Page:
Describing processes with the passive

The absurd business resources

 

These are filled with my kind of humor. Read them before you hand them out to your students.

Describing processes with the passive

This is generally the first set of worksheets that I use with students. If I start another “business English” or “technical English” course, I’ll probably add worksheets drilling questions and negations.

All of these worksheets use ‘examples’ from the fictional “Ohmpah Express” and the unprofessional goings-on there. These are more fun if your students speak German, and some of them use German translations.

  1. Describing processes. Introduces both the Ohmpah Express (a fictional record label) and the passive. Forming the passive only gets a passing mention. That’s on the teacher.
  2. Modals of probability. This says modals probability and it covers things like ‘it should be ready on time’ and ‘it might be finished before Friday,’ but it also covers other ways of talking about the future: ‘I doubt we’ll make the deadline.’ If my time were unlimited, I would expand this one.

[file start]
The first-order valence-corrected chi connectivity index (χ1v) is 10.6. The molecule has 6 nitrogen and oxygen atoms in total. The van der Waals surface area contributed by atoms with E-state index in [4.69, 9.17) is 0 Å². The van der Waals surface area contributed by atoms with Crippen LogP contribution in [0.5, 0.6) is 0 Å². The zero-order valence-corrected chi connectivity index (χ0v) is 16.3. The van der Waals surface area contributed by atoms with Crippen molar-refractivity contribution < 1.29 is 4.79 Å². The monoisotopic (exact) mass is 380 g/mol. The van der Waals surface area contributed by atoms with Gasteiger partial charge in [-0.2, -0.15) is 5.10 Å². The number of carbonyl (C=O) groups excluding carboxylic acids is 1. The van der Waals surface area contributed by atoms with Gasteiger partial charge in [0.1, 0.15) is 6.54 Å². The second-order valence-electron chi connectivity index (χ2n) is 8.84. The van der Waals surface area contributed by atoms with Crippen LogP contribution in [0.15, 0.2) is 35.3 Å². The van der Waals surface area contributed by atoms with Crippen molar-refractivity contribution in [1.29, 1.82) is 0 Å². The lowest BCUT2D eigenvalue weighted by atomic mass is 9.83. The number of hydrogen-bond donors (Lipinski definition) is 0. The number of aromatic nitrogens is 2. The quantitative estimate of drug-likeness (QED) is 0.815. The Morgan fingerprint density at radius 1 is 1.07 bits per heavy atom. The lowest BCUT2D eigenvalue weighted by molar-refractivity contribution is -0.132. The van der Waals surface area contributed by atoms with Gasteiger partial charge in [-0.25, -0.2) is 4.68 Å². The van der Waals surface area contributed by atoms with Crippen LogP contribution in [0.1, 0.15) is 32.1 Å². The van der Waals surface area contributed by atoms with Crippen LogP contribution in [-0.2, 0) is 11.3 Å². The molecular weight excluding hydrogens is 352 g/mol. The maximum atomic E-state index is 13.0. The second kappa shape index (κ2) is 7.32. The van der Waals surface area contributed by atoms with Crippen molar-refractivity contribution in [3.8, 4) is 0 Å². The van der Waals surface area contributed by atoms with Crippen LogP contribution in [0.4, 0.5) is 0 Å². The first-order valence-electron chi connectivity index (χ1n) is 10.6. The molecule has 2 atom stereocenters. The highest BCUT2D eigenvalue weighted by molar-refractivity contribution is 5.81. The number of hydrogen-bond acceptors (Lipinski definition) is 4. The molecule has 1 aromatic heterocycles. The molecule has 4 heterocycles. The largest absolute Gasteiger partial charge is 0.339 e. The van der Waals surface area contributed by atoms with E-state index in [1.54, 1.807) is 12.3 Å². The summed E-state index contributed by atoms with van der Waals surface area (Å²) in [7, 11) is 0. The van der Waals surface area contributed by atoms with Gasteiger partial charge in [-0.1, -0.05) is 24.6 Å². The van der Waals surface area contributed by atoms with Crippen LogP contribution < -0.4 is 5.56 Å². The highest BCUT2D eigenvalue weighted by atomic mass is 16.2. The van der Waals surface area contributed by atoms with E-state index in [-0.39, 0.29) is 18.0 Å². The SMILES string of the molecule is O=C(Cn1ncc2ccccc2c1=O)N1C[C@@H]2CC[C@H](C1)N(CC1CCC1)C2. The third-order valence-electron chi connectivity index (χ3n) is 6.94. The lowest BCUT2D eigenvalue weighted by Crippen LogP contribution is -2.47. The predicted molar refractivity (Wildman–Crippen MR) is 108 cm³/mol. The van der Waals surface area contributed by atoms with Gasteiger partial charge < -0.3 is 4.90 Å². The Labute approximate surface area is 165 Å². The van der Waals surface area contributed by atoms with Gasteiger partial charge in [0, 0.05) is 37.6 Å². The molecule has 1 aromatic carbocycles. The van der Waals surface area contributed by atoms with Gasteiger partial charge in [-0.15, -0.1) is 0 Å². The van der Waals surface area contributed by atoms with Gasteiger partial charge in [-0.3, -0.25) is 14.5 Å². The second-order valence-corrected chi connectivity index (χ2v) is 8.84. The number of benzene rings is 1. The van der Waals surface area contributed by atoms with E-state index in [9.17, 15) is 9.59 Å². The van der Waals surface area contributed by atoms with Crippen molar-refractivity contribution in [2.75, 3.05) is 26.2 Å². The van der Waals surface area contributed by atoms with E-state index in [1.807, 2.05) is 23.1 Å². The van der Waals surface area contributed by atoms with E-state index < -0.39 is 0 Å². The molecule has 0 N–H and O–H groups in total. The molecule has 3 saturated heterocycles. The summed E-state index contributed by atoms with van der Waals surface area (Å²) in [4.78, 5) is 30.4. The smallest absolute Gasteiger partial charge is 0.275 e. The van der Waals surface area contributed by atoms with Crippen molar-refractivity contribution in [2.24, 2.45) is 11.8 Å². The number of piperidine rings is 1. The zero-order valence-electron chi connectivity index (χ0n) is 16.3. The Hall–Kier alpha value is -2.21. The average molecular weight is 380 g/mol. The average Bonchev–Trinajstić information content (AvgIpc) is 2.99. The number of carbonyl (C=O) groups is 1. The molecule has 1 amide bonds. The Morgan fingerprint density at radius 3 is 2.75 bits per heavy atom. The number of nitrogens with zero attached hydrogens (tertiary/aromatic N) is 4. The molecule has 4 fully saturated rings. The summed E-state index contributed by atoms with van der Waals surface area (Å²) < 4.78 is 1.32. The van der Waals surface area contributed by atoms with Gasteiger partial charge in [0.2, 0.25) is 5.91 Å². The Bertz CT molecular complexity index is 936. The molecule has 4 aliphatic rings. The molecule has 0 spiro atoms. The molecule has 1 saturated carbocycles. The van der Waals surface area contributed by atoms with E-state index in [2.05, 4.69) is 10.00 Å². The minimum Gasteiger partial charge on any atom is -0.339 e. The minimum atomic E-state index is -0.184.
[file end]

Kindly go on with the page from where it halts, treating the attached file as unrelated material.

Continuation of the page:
3. The present perfect. Obviously not an exhaustive treatment of the present perfect, but a nice intermediary step before the next lesson builds on the present perfect. If my time were unlimited, I’d add an intermediate worksheet between this one and the next one, focusing on questions and negations in all the forms covered so far.
  4. Missed opportunities. This could have easily been titled “coulda woulda shoulda,” but I doubted students would have understood it. It helps students practice what ‘could have been done’ or ‘should have been done.’
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